Because of this, I really enjoyed reading this blog. It’s always good to go back and remind yourself “what’s my purpose?” Who is my audience? What am I trying to say? It’s easy to get stuck in the mindframe of mindlessly sending out content just to get something out there. To be considered active on Twitter, you should already be posting a minimum of 2-3 times a day if not more, so it is tempting to tweet just for the sake of tweeting.
If you’re starting to get tempted to do this, here’s what I recommend:
- Start asking your followers what they would like more information on.
- Retweet (useful!) content your most interactive followers are posting. This will help further build your relationship.
- Start commenting on other Twitter users’ posts in the meantime until you have an idea for new content.
- Google it! Tweet interesting articles, video or blogs.
This should be a good start to get you out of a Twitter rut. Do you have any other ideas for tweets when you run out of original content?
As I began composing an application for a Marketing and Branding award based on the Career Center’s social media strategy, I began to get frustrated. It’s difficult to explain what you do day in day out. Sitting down and trying to convey into words the communication strategy was more difficult than I imagined and it got me wondering…why?
Sometimes when we focus so much on measurement (clicked links, total student attendance, reach, etc.), it becomes easy to lose sight of the goal. I knew I had a plan in place. I would post tweets and Facebook posts on specific career topics timed when students would likely read them. Sounds simple right?? That’s because it is.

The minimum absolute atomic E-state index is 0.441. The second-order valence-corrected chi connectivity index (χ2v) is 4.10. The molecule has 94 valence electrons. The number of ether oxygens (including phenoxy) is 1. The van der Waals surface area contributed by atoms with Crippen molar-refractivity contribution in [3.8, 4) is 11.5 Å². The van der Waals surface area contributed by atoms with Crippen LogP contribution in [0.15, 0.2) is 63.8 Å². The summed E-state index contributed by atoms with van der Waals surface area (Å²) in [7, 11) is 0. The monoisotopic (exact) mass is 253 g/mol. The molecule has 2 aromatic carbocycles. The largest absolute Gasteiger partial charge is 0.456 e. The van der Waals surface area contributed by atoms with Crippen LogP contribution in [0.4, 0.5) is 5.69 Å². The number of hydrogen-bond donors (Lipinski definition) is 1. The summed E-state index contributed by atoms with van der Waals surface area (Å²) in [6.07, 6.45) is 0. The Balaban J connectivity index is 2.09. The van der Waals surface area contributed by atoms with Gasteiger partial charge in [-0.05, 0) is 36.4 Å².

The more complicated your plan is the more difficult it may be to measure. More complicated does NOT equal more successful. Set a goal before you begin and post it in a place where you can’t overlook it. This way you remain focused and ever reminded that all you do should contribute to the goal set before you.
My goal for the week: post on Facebook & Twitter about networking & the job search. Why? Because this is the time of the year we get a lot of questions about those topics. Simple, right?
The title says it all. A common worry I hear expressed by people looking to use social media professionally is that they don’t have enough time in the day to manage it. I agree that it’s tough, but as I explained in my previous post about Hootsuite, you can easily schedule future posts and monitor your presence on multiple sites through one source.
One thing that I did not touch on in my last blog was WHEN to post. Think about when your audience would be likely to see your Tweets, Facebook posts or LinkedIn updates. Even though you may have time to tweet at 8am in the morning, ask yourself if your audience is going to be up at 8am diligently looking for your post. They just might be…or they might not.
This is partially why I use bit.ly in conjunction with Hootsuite. It’s easy for me to quickly scan down my shortened link list to see if my audience is clicking on my links. I also monitor Facebook Insights to see how far my post was able to reach.